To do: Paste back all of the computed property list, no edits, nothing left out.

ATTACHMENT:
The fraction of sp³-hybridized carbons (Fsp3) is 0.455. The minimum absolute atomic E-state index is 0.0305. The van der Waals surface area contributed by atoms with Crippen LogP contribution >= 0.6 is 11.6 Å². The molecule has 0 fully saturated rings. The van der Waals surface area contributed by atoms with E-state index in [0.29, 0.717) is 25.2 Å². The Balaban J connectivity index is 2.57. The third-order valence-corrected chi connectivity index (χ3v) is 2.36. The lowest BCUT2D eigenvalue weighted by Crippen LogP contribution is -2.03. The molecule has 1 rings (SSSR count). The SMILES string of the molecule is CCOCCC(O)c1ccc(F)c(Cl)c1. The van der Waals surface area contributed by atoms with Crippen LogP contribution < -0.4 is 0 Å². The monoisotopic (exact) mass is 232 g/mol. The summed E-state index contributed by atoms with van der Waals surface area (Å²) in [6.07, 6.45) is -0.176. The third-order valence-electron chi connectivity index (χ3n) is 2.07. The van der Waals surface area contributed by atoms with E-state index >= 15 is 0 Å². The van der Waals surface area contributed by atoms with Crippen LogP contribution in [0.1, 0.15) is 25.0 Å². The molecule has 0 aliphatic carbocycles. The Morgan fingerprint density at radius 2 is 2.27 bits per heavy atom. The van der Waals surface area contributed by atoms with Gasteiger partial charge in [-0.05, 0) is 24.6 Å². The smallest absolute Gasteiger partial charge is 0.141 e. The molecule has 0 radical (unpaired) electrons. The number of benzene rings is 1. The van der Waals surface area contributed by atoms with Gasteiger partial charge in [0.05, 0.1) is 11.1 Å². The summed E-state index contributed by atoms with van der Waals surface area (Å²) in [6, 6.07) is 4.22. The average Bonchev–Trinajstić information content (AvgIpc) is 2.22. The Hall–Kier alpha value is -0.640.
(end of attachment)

The fraction of sp³-hybridized carbons (Fsp3) is 0.455. The minimum absolute atomic E-state index is 0.0305. The van der Waals surface area contributed by atoms with Crippen LogP contribution >= 0.6 is 11.6 Å². The molecule has 0 fully saturated rings. The van der Waals surface area contributed by atoms with E-state index in [0.29, 0.717) is 25.2 Å². The Balaban J connectivity index is 2.57. The third-order valence-corrected chi connectivity index (χ3v) is 2.36. The lowest BCUT2D eigenvalue weighted by Crippen LogP contribution is -2.03. The molecule has 1 rings (SSSR count). The SMILES string of the molecule is CCOCCC(O)c1ccc(F)c(Cl)c1. The van der Waals surface area contributed by atoms with Crippen LogP contribution < -0.4 is 0 Å². The monoisotopic (exact) mass is 232 g/mol. The summed E-state index contributed by atoms with van der Waals surface area (Å²) in [6.07, 6.45) is -0.176. The third-order valence-electron chi connectivity index (χ3n) is 2.07. The van der Waals surface area contributed by atoms with E-state index >= 15 is 0 Å². The van der Waals surface area contributed by atoms with Crippen LogP contribution in [0.1, 0.15) is 25.0 Å². The molecule has 0 aliphatic carbocycles. The Morgan fingerprint density at radius 2 is 2.27 bits per heavy atom. The van der Waals surface area contributed by atoms with Gasteiger partial charge in [-0.05, 0) is 24.6 Å². The smallest absolute Gasteiger partial charge is 0.141 e. The molecule has 0 radical (unpaired) electrons. The number of benzene rings is 1. The van der Waals surface area contributed by atoms with Gasteiger partial charge in [0.05, 0.1) is 11.1 Å². The summed E-state index contributed by atoms with van der Waals surface area (Å²) in [6, 6.07) is 4.22. The average Bonchev–Trinajstić information content (AvgIpc) is 2.22. The Hall–Kier alpha value is -0.640.